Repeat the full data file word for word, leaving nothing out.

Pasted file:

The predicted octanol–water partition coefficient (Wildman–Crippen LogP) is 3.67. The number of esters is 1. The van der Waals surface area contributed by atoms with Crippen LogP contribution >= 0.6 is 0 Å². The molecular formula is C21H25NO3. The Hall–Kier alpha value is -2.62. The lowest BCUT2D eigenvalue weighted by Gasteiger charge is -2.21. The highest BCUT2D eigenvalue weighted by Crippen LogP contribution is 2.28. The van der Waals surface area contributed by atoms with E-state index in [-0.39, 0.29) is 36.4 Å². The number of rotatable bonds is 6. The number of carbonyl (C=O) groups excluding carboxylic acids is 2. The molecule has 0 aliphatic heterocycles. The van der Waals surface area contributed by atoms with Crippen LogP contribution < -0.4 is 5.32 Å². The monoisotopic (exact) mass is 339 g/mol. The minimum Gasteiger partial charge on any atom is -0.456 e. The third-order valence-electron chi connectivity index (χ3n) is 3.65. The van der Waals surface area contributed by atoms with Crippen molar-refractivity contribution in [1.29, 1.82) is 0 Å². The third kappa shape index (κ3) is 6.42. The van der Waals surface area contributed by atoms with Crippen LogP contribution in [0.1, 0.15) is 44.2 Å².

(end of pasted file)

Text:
The predicted octanol–water partition coefficient (Wildman–Crippen LogP) is 3.67. The number of esters is 1. The van der Waals surface area contributed by atoms with Crippen LogP contribution >= 0.6 is 0 Å². The molecular formula is C21H25NO3. The Hall–Kier alpha value is -2.62. The lowest BCUT2D eigenvalue weighted by Gasteiger charge is -2.21. The highest BCUT2D eigenvalue weighted by Crippen LogP contribution is 2.28. The van der Waals surface area contributed by atoms with E-state index in [-0.39, 0.29) is 36.4 Å². The number of rotatable bonds is 6. The number of carbonyl (C=O) groups excluding carboxylic acids is 2. The molecule has 0 aliphatic heterocycles. The van der Waals surface area contributed by atoms with Crippen LogP contribution < -0.4 is 5.32 Å². The monoisotopic (exact) mass is 339 g/mol. The minimum Gasteiger partial charge on any atom is -0.456 e. The third-order valence-electron chi connectivity index (χ3n) is 3.65. The van der Waals surface area contributed by atoms with Crippen molar-refractivity contribution in [1.29, 1.82) is 0 Å². The third kappa shape index (κ3) is 6.42. The van der Waals surface area contributed by atoms with Crippen LogP contribution in [0.1, 0.15) is 44.2 Å².